Well folks, we’re back again. So far this week we’ve looked at the Top 10 DSiWare games we’d like to play and our Top 10 WiiWare games of 2009. Today we’re going to head back to Nintendo’s portable and take a look at what our favorite DS proper games of the year were. These are, as usual, presented in no particular order. These are just the 10 games we think stand out above the rest.
Matt Says: Nostalgia is as it’s name implies; a wonderful play on all the tropes that make Japanese RPG’s such a lauded genre. It doesn’t reinvent the wheel in any way; from saving the world from a dark entity to the “she’s really a princess/holy figure!?” plot twist to the turn based combat, it takes the safest approach to entertaining you. Whether it’s pulling stuff from Final Fantasy, Dragon Quest or even Skies of Arcadia, it’s all done in love.
Tony Says: Kingdom Hearts 358/2 Days has probably the most bizarre title I’ve seen for a game in a while, but that doesn’t mean it’s not a good game. The events of the game take place between the events of Chain of Memories and Kingdom Hearts II and explains many of the details that might have been missed between the first two games. Who doesn’t like seeing the Disney crew palling around with some of Squares more memorable characters. It’s the perfect combination and I’ve been sucked in by every game in the series so far. It also was the last performance for Mickey’s long time voice actor Wayne Allwine, may he rest in peace.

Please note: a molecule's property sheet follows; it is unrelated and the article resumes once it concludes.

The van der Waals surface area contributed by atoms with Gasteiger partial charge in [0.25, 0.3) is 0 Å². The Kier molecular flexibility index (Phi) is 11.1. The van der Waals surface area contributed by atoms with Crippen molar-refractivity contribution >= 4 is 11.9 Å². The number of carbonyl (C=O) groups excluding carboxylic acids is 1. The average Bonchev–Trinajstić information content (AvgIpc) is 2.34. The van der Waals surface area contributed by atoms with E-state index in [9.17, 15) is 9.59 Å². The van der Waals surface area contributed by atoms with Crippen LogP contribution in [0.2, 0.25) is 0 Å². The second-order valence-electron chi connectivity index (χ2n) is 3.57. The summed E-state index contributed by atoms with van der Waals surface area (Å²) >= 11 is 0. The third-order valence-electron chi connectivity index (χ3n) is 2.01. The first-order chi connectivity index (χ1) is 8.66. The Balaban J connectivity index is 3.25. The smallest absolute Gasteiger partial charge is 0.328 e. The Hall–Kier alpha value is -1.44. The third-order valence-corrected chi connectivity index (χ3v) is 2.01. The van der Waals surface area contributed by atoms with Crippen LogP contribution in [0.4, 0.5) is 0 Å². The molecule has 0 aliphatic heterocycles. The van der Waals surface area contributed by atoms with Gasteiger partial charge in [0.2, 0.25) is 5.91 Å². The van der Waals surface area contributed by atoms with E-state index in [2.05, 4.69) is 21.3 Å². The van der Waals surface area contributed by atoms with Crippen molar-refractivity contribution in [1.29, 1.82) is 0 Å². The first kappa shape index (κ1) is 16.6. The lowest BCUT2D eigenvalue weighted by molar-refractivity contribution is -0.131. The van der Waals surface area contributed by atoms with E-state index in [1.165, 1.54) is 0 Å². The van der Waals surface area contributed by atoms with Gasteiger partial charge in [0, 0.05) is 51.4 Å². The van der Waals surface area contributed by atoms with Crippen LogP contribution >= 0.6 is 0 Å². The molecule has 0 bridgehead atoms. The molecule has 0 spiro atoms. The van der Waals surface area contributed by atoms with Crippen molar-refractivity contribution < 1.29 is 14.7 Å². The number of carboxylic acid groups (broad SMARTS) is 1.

Shelby Says: Rhythm Heaven is the western localization of Rhythm Tengoku Gold from Japan. I contemplated importing the Japanese version numerous times assuming that Nintendo would never localize a game with such heavy Japanese roots. Somehow, the gaming cosmos aligned and Rhythm Heaven saw a North American release. With the only controls being tap, flick and release, this game takes the old adage of “easy to play, difficult to master” and proceeds to bring you to your gaming knees. Anyone out there that has played the ping-pong game knows what I am talking about. For those of you that haven’t, consider yourself warned. Rhythm Heaven is a simple rhythm game with such a high kawaii factor (kawaii is Japanese for cute by the way) that you can’t help but smile at the quirky situations you tap your way though. Some will argue that the game’s appeal suffered from its western localization but for those of us that can’t read Japanese, Rhythm Heaven is a great DS game to add to your library and one of our top ten DS games of 2009.
Matt Says: Where as Nostalgia is a love letter to the past, Bowser’s Inside Story trumpets in the glory of iteration. It took the winning formula from Mario’s other role-playing traipses and polishes it to such a sheen that you can just barely look at it. While ham-fisted throughout, the story breaks that fourth wall and makes fun of itself as it travels down the interesting rabbit hole of the Bros. taking arms inside Bowser; which is what makes the whole thing so memorable. What else is there to say other than this game gives us chortles?